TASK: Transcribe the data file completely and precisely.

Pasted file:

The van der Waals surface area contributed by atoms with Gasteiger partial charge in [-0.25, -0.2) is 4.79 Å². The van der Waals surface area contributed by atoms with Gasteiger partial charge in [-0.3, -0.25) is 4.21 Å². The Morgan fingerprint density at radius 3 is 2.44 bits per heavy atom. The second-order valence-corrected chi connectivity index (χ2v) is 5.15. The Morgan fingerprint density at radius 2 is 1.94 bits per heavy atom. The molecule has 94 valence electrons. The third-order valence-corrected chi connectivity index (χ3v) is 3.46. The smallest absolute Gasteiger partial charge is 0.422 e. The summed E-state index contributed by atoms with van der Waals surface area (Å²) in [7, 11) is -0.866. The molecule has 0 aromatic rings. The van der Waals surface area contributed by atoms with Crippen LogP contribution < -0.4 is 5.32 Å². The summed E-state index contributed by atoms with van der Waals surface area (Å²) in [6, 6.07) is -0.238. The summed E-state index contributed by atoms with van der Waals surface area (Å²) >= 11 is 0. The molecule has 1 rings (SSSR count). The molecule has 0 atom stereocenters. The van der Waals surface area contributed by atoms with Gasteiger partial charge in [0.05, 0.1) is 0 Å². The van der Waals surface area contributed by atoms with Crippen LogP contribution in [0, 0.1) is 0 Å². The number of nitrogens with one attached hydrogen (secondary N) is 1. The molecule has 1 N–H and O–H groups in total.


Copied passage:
The van der Waals surface area contributed by atoms with Gasteiger partial charge in [-0.25, -0.2) is 4.79 Å². The van der Waals surface area contributed by atoms with Gasteiger partial charge in [-0.3, -0.25) is 4.21 Å². The Morgan fingerprint density at radius 3 is 2.44 bits per heavy atom. The second-order valence-corrected chi connectivity index (χ2v) is 5.15. The Morgan fingerprint density at radius 2 is 1.94 bits per heavy atom. The molecule has 94 valence electrons. The third-order valence-corrected chi connectivity index (χ3v) is 3.46. The smallest absolute Gasteiger partial charge is 0.422 e. The summed E-state index contributed by atoms with van der Waals surface area (Å²) in [7, 11) is -0.866. The molecule has 0 aromatic rings. The van der Waals surface area contributed by atoms with Crippen LogP contribution < -0.4 is 5.32 Å². The summed E-state index contributed by atoms with van der Waals surface area (Å²) in [6, 6.07) is -0.238. The summed E-state index contributed by atoms with van der Waals surface area (Å²) >= 11 is 0. The molecule has 1 rings (SSSR count). The molecule has 0 atom stereocenters. The van der Waals surface area contributed by atoms with Gasteiger partial charge in [0.05, 0.1) is 0 Å². The van der Waals surface area contributed by atoms with Crippen LogP contribution in [0, 0.1) is 0 Å². The number of nitrogens with one attached hydrogen (secondary N) is 1. The molecule has 1 N–H and O–H groups in total.